Alcohol and Drug Information

The TTU Counseling Center helps foster a campus atmosphere that encourages people to make healthy lifestyle choices by co-sponsoring alcohol and drug free events, conducting educational outreach programs, and by participating in National Alcohol Screening Day. The Counseling Center provides assistance for students with substance abuse concerns.

Do I Have a Problem?

A common myth surrounding substance abuse is thinking that only people with addictions have a problem. The reality is that there are many negative consequences that can result from drinking or drug use:

  • Inability to meet requirements or responsibilities in the classroom, in the work place, or on the field as you once were able.
  • Losing or jeopardizing important work, familial, or friend relationships.
  • Suffering from uncomfortable or unhealthy medical conditions such as nausea, dehydration, blackouts, liver damage and impaired abstract thinking (brain damage).
  • Experiencing legal problems such as being arrested for underage consumption, drunk driving, or possession.
  • Doing or saying things that harm self or other people (e.g. physical, verbal or sexual violence).
  • Inability to attain personal goals such as obtaining a degree or sustaining a healthy relationship.
  • Using substances to deal with stress or emotional problems.

Ever wonder if your drinking or drug choices may have developed into an addiction?

If you can answer yes to any of the following questions, then chances are you have developed or are at risk of developing a dependency:

  • Have you ever felt you should cut down on your drinking but found you were unable to do so?
  • Have you found yourself unable to stop drinking once you started?
  • Does it take great amounts of alcohol to reach the same level of intoxication (i.e. do you have increased tolerance)?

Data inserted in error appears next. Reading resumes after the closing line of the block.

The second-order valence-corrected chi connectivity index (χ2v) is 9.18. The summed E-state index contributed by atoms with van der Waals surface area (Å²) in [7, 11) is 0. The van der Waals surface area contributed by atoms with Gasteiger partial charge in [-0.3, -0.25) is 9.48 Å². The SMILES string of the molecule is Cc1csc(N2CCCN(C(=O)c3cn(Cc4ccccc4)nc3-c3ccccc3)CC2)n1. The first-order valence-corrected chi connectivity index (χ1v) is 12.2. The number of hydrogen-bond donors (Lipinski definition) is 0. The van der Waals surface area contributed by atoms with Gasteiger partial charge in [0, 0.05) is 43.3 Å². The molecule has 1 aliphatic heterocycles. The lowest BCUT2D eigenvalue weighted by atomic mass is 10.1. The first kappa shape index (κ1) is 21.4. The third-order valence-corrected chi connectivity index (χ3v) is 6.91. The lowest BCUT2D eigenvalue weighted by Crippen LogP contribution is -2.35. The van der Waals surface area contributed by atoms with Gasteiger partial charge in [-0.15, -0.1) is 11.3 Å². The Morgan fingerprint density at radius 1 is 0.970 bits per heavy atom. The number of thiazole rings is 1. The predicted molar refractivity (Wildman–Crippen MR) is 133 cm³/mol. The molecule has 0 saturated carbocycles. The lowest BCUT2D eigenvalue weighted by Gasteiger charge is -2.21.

• Have you felt annoyed by people who criticized your drinking?
  • Have you ever felt bad or guilty about your drinking?
  • Have you ever had a drink first thing in the morning to steady your nerves or to get rid of a hangover?

If you are experiencing any problems due to alcohol/substance use or if you believe you may have an addiction, we encourage you to contact the Counseling Center at 372-3331. A trained mental health professional can provide a free, confidential consultation. You might prefer to complete a free e-CHUG survey first and bring it with you to your appointment.

How Do I Avoid Developing a Substance Abuse Problem?

The only way to guarantee that you will not develop a substance abuse problem is to abstain. If you choose not to abstain, then by following low-risk drinking guidelines you reduce your risk over a lifetime of developing an addiction, a medical condition (liver disease, heart disease, etc.) or engaging in unsafe activities (driving drunk, having unprotected sex, etc.). If you fall into one of the below-mentioned categories, then the only low-risk choice is abstinence.

  • Women who are pregnant or trying to become pregnant
  • People who plan to drive or engage in other activities that require alertness and skill (such as using high-speed machinery)
  • People taking certain over-the-counter or prescription medications
  • People with medical conditions that can be made worse by drinking
  • Recovering alcoholics.
  • People younger than age 21.

Low-Risk Guidelines

Men who choose to drink daily 0-2 Drinks
Women who choose to drink daily 0-1 Drink

Men and women who do not drink daily are encouraged not to exceed 3 drinks in one day AND not to drink more than one drink per hour.

The only low-risk choice involved in drug use is to abstain.

What is a Drink?

  • 12 ounces of beer or wine cooler
  • 5 ounces of wine
  • 1.5 ounces of distilled spirits (80 proof)
  • Please note that mixed drinks often have multiple shots of distilled spirits and therefore are considered more than one drink.

Alcohol and Drug Services

  • Free and confidential alcohol & drug assessments.
  • Prevention programs for the classroom, residence hall, or student groups.
  • Free and confidential consultations with concerned friends, family or faculty/staff.
  • Free literature and information for students, faculty and staff.
  • Counseling and/or referral resources for students, faculty, and staff experiencing a substance abuse problem.

Local Resources

  • TTU Counseling Center
    (931)372-3331
  • Alcoholics Anonymous
    (931)528-3010
  • ALANON
    (888)425-2666
  • Bradford Health Services
    (931)528-6803
  • Narcotics Anonymous
    (800) 677-1462
  • Personal Growth and Learning Center
    (931)520-8435
  • Plateau Mental Health Center
    (931)432-4123

For more information on this topic, please see the Alcohol and Drug Abuse web links.

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